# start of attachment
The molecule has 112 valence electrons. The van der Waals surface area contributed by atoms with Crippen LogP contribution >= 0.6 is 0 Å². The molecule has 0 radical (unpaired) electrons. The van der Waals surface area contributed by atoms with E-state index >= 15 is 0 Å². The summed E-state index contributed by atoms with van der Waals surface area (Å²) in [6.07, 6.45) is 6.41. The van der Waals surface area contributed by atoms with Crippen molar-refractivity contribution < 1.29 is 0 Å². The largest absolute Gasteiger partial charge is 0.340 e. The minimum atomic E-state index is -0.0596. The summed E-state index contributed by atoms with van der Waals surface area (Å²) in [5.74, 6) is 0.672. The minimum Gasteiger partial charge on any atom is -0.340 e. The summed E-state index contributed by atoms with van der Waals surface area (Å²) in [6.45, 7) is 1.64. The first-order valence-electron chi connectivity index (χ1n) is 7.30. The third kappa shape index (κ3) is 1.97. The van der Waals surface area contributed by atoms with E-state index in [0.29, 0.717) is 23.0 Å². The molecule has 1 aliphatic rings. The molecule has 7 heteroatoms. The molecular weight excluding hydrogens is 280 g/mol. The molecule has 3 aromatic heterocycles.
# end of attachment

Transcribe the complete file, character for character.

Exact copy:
The molecule has 112 valence electrons. The van der Waals surface area contributed by atoms with Crippen LogP contribution >= 0.6 is 0 Å². The molecule has 0 radical (unpaired) electrons. The van der Waals surface area contributed by atoms with E-state index >= 15 is 0 Å². The summed E-state index contributed by atoms with van der Waals surface area (Å²) in [6.07, 6.45) is 6.41. The van der Waals surface area contributed by atoms with Crippen molar-refractivity contribution < 1.29 is 0 Å². The largest absolute Gasteiger partial charge is 0.340 e. The minimum atomic E-state index is -0.0596. The summed E-state index contributed by atoms with van der Waals surface area (Å²) in [5.74, 6) is 0.672. The minimum Gasteiger partial charge on any atom is -0.340 e. The summed E-state index contributed by atoms with van der Waals surface area (Å²) in [6.45, 7) is 1.64. The first-order valence-electron chi connectivity index (χ1n) is 7.30. The third kappa shape index (κ3) is 1.97. The van der Waals surface area contributed by atoms with E-state index in [0.29, 0.717) is 23.0 Å². The molecule has 1 aliphatic rings. The molecule has 7 heteroatoms. The molecular weight excluding hydrogens is 280 g/mol. The molecule has 3 aromatic heterocycles.